In our quest to discover new and different hiking trails in the southern Rocky Mountains, we happened upon Manzanita Canyon Trail, off of State Road 150 in Taos County, NM one recent weekend. We had hiked both Yerba and Italianos Canyon Trails in the past, both running parallel to this one. We had really enjoyed Italianos Canyon Trail with its aspen groves and lovely meadows; Yerba Canyon was less enjoyable as it became quite steep and difficult to navigate in spots.

Manzanita Canyon Trailhead, NMThus, it was with a few misgivings that we approached the Manzanita Canyon Trail as it lay between the two. The sign at the trailhead informs us that is it 5ive miles to Lobo Peak.We got an early start in an attempt to avoid getting caught in the early afternoon thunder (and lightening) storms common during monsoon season in northern New Mexico. Leaving the trailhead at 9:30 am, we found ourselves hiking up a rocky road; a rather inauspicious start, given our experience in nearby Yerba Canyon the weekend before.

Manzanita Canyon Trail, NMThe road/trail soon leveled out, however, and became easily navigable. About five minutes in, we encountered our first creek crossing, easily managed by traversing two lovely hand-hewn logs spanning the stream. Molly, our English Cocker Spaniel who accompanied us, plunged right in to wet her feet and enjoy a drink of the cool, clear water.

We hiked on for another half hour or so, hearing the creek gurgling nearby but not seeing it. We passed by stands of aspen and a large variety of wildflowers growing alongside the trail, brightening the landscape with their brilliant colors.  It is quite humid on this lower part of the trail, somewhat reminiscent of what hiking in a rain forest must be like. Finally we reached the creek again, to Molly’s great delight on this warm day. Though our creek crossings are not as numerous as on the other trails, they are still plentiful; eleven as compared to sixteen and seventeen on the Italianos and Yerba Trails respectively.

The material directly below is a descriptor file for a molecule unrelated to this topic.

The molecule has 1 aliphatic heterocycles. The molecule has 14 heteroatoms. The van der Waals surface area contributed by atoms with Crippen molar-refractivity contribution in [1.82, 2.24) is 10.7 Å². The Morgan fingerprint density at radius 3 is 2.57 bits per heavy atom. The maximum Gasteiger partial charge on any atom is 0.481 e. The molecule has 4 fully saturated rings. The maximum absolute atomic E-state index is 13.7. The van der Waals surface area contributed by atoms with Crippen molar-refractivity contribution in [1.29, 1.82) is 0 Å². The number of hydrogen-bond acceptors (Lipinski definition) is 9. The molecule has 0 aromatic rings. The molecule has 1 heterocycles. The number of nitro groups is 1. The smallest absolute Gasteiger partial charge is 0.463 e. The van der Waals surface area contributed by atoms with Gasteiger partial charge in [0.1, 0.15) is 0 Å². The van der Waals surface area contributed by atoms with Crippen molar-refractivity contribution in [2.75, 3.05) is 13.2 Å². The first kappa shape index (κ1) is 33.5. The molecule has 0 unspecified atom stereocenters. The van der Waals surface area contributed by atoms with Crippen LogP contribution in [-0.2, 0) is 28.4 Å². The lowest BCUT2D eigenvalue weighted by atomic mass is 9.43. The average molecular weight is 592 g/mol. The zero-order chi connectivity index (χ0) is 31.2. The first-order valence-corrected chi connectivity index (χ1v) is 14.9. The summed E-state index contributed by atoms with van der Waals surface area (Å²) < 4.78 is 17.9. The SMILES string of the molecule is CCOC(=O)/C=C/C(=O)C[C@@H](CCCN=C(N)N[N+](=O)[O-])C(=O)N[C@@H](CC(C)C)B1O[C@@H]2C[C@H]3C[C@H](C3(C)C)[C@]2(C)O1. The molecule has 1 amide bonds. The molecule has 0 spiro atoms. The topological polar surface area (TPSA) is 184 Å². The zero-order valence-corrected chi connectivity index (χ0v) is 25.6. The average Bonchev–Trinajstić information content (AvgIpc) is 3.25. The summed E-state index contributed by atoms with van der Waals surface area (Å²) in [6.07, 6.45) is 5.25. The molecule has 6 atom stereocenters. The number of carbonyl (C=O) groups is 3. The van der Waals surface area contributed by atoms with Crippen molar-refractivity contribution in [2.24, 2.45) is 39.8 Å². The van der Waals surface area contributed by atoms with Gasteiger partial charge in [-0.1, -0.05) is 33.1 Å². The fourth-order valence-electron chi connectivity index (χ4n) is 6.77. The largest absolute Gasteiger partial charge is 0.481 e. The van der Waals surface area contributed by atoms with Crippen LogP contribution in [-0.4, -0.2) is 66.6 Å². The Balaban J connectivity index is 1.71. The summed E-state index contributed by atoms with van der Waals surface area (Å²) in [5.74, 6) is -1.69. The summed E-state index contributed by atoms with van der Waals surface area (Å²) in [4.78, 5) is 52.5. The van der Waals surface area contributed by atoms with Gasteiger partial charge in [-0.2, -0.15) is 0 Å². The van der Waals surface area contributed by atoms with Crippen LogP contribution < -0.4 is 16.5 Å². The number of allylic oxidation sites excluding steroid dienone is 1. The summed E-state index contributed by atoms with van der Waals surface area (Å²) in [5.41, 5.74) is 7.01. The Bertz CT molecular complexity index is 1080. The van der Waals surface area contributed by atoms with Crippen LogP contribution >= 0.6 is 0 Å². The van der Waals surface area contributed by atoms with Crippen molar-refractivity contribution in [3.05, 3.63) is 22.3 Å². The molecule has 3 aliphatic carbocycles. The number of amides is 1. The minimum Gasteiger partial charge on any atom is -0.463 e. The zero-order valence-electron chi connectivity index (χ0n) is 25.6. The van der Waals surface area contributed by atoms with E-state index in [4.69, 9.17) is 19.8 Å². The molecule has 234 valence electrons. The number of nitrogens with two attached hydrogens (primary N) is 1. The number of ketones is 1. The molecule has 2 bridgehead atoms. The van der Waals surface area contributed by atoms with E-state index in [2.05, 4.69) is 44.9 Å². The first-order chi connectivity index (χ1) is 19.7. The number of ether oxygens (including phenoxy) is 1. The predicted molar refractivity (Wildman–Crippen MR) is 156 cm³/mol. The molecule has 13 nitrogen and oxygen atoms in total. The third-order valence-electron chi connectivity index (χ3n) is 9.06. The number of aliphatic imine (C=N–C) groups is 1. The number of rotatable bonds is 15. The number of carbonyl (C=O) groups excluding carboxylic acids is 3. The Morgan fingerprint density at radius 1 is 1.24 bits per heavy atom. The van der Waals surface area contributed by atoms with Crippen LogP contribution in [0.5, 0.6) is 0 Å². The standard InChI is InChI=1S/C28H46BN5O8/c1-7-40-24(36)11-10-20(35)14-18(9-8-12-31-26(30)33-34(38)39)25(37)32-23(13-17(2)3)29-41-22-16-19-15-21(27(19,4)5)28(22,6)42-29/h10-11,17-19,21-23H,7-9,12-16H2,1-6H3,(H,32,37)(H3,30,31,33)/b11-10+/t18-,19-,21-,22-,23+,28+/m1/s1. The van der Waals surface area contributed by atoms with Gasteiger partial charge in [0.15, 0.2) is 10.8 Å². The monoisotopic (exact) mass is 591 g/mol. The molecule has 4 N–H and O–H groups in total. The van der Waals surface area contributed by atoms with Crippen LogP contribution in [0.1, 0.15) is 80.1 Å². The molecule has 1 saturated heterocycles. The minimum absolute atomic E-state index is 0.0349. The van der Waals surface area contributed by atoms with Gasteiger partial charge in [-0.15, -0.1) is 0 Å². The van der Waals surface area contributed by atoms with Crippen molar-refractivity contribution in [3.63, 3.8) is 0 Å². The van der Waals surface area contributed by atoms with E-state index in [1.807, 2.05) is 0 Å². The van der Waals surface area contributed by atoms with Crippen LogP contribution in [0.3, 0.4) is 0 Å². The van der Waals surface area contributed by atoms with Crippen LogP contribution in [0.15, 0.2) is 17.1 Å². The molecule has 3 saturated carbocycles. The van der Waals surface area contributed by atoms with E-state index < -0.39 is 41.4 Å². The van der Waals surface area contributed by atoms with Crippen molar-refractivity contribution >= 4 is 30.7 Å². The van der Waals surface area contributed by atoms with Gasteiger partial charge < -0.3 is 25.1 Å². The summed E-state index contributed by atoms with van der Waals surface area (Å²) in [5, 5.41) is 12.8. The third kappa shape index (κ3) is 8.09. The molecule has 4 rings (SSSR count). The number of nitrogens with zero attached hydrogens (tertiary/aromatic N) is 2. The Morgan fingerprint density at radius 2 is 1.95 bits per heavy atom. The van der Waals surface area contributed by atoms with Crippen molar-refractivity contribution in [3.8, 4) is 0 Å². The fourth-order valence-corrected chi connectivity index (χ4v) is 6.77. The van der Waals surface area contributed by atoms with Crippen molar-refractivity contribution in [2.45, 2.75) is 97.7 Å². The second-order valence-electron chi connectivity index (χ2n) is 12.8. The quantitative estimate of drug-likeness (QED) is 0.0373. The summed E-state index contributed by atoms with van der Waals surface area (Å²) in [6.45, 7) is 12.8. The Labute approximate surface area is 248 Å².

One of the many waterfalls we spotted along the trail

One of the many waterfalls we spotted along the trail

After we have been hiking over an hour, we stop to share an apple and, as we are looking around, notice we have entered into a new climate zone as the vegetation has changed. Gone are the aspen and lower level wildflowers. Now we find ourselves surrounded by different varieties of wildflowers and more fir and majestic Ponderosa Pine trees. The humidity has also dropped a bit, in spite of our close contact with the stream.

One of several meadows along the trail that would be lovely for camping

One of several meadows along the trail that would be lovely for camping

Hiking on, we encounter several steeper parts of the trail, but these are covered with dirt and pine needles, rather than gravel as in Yerba Canyon, making them more stable and less slippery than on the other trail. We are pleasantly surprised by how much we are enjoying this trip. As with Yerba, we hike beyond the end of the actual canyon, but have not yet reached the end of the trail. We hike on through dense forest.

After we have been hiking for just over two hours, we reach a ridge line that feels as if it should be our connecting point for the Lobo Creek Trail that runs along the ridge of the Canyons. We find no sign, but enjoy hiking along the ridge for another ten minutes or so, when Terry spots the sign down a slight incline. We hike down to the sign, then continue along the Lobo Peak Trail, eager to summit Lobo Peak as the skies, while now a bit cloudy, still are mostly clear.

Stay tuned for A Beautiful Rocky Mountain Canyon Hike–Part 2–The Summit and the Descent

To find a place to stay for your visit to northern New Mexico, browse Woodall’s listings of New Mexico Campgrounds.

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